The disappointment of the Kennedy years left Gore Vidal more cynical, more negative, more extreme, and more eager to offend.
Vidal moved to Italy with life partner Howard Austen and penned a series of popular, provocative historical novels and essays. He famously argued that Abraham Lincoln didn’t really want to free the slaves. And that FDR was complicit in the attack on Pearl Harbor because he was eager to start fighting WWII.
Vidal was often wrong. In the late 60s, he predicted that the counter culture and civil rights movements would lead to a revolution. In the early 80s, he predicted that the Reagan administration’s goal was to start an apocalyptic nuclear war. After the Patriot Act was signed into law, Vidal predicted that America would soon become an undemocratic police state.
Throughout the decades, though, Gore Vidal remained a witty, uncompromising voice in defense of personal liberty, pacifism, and atheism.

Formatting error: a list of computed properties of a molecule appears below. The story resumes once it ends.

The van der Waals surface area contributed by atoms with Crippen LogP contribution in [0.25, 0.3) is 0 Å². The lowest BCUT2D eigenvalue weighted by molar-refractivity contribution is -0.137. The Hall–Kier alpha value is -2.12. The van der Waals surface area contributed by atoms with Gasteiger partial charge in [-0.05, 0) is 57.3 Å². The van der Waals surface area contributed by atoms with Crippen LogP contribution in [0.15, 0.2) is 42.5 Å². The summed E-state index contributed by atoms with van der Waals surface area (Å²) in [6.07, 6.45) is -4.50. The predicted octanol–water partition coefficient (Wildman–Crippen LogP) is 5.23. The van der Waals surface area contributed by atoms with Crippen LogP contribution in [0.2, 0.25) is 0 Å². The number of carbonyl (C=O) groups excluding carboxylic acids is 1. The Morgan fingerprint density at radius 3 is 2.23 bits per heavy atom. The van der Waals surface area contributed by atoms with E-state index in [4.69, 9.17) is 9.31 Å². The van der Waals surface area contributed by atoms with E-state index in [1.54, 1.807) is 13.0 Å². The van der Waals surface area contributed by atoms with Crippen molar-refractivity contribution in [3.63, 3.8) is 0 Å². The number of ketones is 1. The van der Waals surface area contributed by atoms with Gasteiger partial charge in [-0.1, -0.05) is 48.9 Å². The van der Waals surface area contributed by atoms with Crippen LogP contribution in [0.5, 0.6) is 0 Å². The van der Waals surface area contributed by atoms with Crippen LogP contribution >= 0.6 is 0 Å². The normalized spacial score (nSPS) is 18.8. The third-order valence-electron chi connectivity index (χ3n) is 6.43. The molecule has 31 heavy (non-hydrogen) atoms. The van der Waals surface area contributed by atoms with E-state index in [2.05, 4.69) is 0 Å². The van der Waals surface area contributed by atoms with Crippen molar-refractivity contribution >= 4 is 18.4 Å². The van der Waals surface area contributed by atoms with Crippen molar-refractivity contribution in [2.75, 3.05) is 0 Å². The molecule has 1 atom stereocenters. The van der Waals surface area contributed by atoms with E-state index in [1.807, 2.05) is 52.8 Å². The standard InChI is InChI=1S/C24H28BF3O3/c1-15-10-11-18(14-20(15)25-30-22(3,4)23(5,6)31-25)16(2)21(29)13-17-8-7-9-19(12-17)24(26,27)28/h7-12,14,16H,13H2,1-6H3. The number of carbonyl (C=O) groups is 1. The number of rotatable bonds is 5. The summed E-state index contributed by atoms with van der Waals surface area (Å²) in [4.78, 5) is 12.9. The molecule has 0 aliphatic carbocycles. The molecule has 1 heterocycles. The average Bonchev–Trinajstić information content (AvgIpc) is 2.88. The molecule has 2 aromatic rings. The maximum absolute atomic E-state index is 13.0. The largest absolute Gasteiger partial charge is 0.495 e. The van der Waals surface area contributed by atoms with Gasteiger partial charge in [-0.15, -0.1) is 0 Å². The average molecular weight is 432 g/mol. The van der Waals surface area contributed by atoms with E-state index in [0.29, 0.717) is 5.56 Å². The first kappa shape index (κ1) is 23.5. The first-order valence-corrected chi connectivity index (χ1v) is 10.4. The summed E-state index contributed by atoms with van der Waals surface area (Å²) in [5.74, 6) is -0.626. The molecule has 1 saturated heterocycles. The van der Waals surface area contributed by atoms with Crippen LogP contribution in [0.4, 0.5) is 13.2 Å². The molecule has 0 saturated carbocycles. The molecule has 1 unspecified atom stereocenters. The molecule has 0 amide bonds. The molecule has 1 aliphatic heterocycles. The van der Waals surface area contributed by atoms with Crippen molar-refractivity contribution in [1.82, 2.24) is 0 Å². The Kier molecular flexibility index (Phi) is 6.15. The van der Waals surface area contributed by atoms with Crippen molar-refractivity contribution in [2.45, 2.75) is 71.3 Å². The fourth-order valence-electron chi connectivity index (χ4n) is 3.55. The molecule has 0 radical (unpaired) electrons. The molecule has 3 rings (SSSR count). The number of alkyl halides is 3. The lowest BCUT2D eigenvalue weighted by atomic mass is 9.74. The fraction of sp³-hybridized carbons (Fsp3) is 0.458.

And he also partied with Jack Nicholson, Mick Jagger, Johnny Carson, Sting, and Tennessee Williams. He was truly a celebrity intellectual. I wonder if there will ever be another one.


The Rover

The Rover

Without the strong arm of the government keeping us in line, life would be “nasty, brutish, and short.”
I don’t know whether Thomas Hobbes was right. He basically accused us of being rowdy, violent beasts who need a powerful paternalistic state to keep us in line.
My experience of living 37 years in America has been completely violence-free. I’ve never been shot at. I’ve never seen anyone pull out a knife to do anything but chop vegetables. I’ve never even been in a fist fight. And I don’t make any special effort to avoid cities or shady neighborhoods.
Based on what I’ve seen with my own eyes, people who don’t ask for trouble can live their lives in peace and harmony with their fellow man.
But that doesn’t prove Thomas Hobbes wrong. Perhaps I owe my lifetime of safety and security to the State. No would-be criminal in America can hope that there won’t be armed cops to arrest him if he hurts me. And no would-be criminal in America can hope that the State – or State prisons – will go away and leave him free to commit acts of mayhem.